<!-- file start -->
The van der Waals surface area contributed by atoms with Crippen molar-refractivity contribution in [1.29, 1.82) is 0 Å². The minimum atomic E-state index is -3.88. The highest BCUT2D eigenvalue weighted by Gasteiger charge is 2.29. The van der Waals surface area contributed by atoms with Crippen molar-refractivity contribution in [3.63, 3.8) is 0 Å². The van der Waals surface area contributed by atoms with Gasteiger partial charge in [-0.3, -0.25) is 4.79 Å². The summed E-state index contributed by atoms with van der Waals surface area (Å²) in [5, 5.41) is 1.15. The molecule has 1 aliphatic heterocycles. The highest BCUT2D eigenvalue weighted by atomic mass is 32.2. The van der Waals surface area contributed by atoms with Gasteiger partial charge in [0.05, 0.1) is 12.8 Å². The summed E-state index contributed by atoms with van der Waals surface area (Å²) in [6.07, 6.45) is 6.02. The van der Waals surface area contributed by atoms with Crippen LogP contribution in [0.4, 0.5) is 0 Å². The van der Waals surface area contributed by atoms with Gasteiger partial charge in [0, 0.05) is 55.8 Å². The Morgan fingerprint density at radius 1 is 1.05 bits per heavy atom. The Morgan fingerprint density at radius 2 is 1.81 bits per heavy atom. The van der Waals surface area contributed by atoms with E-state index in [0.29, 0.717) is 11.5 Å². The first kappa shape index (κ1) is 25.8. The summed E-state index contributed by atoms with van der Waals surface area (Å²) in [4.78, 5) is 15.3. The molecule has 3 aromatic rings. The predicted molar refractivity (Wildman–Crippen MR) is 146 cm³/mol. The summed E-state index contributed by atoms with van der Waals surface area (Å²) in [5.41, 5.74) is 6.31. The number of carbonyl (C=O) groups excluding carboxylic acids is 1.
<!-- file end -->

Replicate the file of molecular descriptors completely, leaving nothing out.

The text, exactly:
The van der Waals surface area contributed by atoms with Crippen molar-refractivity contribution in [1.29, 1.82) is 0 Å². The minimum atomic E-state index is -3.88. The highest BCUT2D eigenvalue weighted by Gasteiger charge is 2.29. The van der Waals surface area contributed by atoms with Crippen molar-refractivity contribution in [3.63, 3.8) is 0 Å². The van der Waals surface area contributed by atoms with Gasteiger partial charge in [-0.3, -0.25) is 4.79 Å². The summed E-state index contributed by atoms with van der Waals surface area (Å²) in [5, 5.41) is 1.15. The molecule has 1 aliphatic heterocycles. The highest BCUT2D eigenvalue weighted by atomic mass is 32.2. The van der Waals surface area contributed by atoms with Gasteiger partial charge in [0.05, 0.1) is 12.8 Å². The summed E-state index contributed by atoms with van der Waals surface area (Å²) in [6.07, 6.45) is 6.02. The van der Waals surface area contributed by atoms with Crippen LogP contribution in [0.4, 0.5) is 0 Å². The van der Waals surface area contributed by atoms with Gasteiger partial charge in [0, 0.05) is 55.8 Å². The Morgan fingerprint density at radius 1 is 1.05 bits per heavy atom. The Morgan fingerprint density at radius 2 is 1.81 bits per heavy atom. The van der Waals surface area contributed by atoms with E-state index in [0.29, 0.717) is 11.5 Å². The first kappa shape index (κ1) is 25.8. The summed E-state index contributed by atoms with van der Waals surface area (Å²) in [4.78, 5) is 15.3. The molecule has 3 aromatic rings. The predicted molar refractivity (Wildman–Crippen MR) is 146 cm³/mol. The summed E-state index contributed by atoms with van der Waals surface area (Å²) in [5.41, 5.74) is 6.31. The number of carbonyl (C=O) groups excluding carboxylic acids is 1.